Rearwin Speedster (oz5729)
About this Plan
Rearwin Speedster. Rubber scale model. Nationals winning model. Note the wing is drawn at 50% of full size.
Quote: "During the 1939 Nationals, Akron's pride and joy, Henry Thomas, became National Champ. Netting a first, second, fifth and eighth place in four events, he ran up the highest score of points among the 700-odd entries to Win the Air Trails flying course award. The most important of Hank's placing was the first in the Open Class Flying Scale event. His Rearwin Speedster, built to a scale of 7/8 in = 1 ft, stayed aloft for approximately 50 seconds on the first two official flights. On the third attempt, over one minute was made, thanks to adjustments on the first two tries.
Due to the 'beefy' construction, the Rearwin came up to weight rule without the addition of clay, a notable point to keep in mind, as every ounce of weight is used for strength or flying power. Many model builders like to bring along an old model for the flying scale event, loading it up with clay to bring it up to weight rule. This may be the reason why flying scale contests in the past have showed poor flight averages, since the models carried 'payloads'.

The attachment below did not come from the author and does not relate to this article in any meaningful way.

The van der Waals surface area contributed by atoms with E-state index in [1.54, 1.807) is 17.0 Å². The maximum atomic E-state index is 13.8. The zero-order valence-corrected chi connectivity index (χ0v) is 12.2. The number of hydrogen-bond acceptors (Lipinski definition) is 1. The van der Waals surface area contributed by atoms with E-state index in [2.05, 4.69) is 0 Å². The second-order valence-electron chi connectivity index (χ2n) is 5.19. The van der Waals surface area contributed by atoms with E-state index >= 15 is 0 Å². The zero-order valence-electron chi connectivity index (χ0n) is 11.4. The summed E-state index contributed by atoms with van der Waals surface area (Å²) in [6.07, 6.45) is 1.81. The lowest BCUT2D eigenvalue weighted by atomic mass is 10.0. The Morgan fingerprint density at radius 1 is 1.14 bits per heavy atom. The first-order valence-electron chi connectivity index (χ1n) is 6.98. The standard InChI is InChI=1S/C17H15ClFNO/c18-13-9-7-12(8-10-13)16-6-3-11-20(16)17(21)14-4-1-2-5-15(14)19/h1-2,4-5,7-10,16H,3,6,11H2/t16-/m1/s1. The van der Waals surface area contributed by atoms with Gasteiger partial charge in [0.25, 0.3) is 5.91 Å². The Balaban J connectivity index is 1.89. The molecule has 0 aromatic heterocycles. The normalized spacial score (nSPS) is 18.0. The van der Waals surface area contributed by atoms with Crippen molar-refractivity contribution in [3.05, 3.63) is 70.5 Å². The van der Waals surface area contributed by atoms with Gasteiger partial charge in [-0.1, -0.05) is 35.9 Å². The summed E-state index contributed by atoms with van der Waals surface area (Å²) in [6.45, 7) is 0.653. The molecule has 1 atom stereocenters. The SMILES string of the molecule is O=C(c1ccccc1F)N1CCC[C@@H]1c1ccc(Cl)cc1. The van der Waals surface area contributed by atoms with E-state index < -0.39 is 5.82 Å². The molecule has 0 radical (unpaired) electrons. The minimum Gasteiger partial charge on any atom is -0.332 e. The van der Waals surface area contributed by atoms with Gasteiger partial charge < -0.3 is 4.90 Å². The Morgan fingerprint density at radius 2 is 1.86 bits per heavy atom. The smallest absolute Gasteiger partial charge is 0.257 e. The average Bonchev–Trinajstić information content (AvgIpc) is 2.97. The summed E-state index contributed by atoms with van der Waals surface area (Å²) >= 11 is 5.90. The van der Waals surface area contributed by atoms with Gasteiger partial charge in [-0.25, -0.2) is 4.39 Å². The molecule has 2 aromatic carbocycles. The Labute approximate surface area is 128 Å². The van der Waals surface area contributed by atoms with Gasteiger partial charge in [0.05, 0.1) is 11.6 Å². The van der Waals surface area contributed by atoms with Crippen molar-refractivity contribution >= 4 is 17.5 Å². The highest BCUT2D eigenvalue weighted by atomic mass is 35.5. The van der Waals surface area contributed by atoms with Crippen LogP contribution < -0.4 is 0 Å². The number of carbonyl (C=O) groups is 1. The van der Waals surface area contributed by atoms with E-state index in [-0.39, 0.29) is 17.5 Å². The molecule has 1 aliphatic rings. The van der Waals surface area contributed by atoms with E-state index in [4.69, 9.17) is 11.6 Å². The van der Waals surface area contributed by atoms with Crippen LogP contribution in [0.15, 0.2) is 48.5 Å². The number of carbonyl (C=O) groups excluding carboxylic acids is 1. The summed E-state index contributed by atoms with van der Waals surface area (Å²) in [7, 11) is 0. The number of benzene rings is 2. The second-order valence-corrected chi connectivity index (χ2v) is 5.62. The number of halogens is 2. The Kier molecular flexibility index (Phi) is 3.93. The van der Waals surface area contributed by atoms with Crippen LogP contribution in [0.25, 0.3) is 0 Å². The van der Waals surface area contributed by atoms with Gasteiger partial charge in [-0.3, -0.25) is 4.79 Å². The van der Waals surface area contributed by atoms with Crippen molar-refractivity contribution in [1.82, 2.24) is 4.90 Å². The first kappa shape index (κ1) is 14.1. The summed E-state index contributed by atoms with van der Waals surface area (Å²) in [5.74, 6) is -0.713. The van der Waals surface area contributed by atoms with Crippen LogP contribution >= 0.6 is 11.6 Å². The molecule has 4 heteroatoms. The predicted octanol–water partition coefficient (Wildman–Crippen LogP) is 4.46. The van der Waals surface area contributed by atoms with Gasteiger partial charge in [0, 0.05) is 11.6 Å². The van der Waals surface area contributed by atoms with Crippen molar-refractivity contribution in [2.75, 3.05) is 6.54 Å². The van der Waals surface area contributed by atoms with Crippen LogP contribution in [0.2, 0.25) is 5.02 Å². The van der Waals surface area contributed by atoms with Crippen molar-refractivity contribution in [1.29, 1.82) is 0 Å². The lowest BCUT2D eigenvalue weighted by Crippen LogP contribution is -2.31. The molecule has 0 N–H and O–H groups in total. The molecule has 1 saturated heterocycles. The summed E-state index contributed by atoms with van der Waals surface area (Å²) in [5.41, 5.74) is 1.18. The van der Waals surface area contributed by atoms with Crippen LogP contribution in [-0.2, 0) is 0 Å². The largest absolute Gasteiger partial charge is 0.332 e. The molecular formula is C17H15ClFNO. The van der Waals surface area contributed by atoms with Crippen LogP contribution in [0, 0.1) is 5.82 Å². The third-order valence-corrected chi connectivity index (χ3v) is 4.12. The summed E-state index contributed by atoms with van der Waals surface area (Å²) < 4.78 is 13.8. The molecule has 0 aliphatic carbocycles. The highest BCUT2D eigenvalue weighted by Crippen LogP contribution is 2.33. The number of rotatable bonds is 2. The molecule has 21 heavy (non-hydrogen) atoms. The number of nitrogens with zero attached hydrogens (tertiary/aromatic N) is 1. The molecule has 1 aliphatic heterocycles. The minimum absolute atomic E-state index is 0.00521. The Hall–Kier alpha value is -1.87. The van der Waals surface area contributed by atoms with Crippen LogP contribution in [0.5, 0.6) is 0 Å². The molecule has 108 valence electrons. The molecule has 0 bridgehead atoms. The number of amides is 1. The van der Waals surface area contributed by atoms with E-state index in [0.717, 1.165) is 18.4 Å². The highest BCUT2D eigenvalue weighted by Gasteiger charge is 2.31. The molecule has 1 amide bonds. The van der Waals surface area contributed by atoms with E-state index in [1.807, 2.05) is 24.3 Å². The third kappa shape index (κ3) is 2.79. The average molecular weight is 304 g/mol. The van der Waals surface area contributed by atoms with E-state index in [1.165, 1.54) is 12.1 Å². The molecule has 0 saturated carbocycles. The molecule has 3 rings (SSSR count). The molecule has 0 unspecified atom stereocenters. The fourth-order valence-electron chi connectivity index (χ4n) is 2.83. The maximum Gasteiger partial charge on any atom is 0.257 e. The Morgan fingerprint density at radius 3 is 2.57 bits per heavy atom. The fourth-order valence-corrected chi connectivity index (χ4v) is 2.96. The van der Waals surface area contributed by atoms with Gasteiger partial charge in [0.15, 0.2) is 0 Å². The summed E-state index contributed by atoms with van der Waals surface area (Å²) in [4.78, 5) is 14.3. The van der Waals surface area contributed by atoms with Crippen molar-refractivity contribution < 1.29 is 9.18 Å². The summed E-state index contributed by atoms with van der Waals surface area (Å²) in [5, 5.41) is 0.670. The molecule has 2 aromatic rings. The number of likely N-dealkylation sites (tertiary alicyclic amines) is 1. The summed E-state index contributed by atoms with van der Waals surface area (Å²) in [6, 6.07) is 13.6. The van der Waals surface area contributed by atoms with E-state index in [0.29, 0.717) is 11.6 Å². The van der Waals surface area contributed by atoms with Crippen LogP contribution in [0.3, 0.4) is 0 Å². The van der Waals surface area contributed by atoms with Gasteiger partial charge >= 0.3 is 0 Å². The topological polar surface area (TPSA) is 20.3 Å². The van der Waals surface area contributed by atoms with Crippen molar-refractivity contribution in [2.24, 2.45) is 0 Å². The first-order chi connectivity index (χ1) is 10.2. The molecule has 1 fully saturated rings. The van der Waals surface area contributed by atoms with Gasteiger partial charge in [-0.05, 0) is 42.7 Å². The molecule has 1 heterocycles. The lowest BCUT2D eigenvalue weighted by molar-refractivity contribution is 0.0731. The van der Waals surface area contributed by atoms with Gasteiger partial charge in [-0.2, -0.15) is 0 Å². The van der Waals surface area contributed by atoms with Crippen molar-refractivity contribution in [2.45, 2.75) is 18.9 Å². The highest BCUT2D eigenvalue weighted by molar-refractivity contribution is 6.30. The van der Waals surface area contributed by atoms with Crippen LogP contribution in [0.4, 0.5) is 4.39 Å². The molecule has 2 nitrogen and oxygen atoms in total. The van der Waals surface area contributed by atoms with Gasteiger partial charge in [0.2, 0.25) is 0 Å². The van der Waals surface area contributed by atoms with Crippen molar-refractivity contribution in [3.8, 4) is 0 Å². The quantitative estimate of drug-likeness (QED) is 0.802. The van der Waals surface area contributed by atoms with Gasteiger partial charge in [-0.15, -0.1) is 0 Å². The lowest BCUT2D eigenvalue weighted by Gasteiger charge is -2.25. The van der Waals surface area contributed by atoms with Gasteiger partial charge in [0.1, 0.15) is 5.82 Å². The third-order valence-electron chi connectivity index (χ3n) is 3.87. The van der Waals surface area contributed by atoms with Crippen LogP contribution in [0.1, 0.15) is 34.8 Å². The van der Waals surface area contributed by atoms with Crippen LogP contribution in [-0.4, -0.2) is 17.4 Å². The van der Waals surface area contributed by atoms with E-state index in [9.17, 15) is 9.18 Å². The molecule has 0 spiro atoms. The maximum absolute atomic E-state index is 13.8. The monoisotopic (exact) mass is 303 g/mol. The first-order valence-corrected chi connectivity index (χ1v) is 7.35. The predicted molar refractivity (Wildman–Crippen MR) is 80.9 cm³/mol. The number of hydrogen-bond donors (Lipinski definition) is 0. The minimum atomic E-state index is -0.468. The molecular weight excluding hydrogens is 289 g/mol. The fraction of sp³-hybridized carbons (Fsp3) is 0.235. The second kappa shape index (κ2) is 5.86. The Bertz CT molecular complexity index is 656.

Most of the details of construction are explained in the drawings, but a few of the more important points will bear a little verbal explanation. It will be noted that the basic framework has been shaded in for clarity, and that the two top main longerons are perfectly straight in the side view, as the thrust line runs directly along the top portion of these longerons. This means that after the two sides have been assembled, the fuselage can be built in an inverted position on the workbench to insure absolutely perfect alignment. Note also that there are no cross braces in the upper portion of the fuselage. Temporary braces are used until the bulkheads and stringers have been cemented in place. Later on, they are sliced away, as there would be no room for the rubber motor if they were left in place.
Use the hardest 1/32 squares that you can get for longerons to obtain maximum strength. The fuselage comes apart (just like a cabin model) between Formers 11 and 12. A cross brace is used under Formers 11 and 12, and the tail hook is secured to the rear of the cross brace under Former 12. The portion under Former 12 should be filled in with 3/32 in sheet, as this part of the fuselage must stand a lot of handling.
The nose block can be made removable as in a cabin model, but the origi-nal was cemented in place and sanded to fair into the 1/16 soft balsa planking which extends back to Formers 2 and 5. A hardwood plug, as illustrated, should be used if the nose block is cemented in place. By using air wheels and connecting the upper ends of the landing gear struts to the fuselage with wire, shocks due to landing or a dive can be taken care of most efficiently..."
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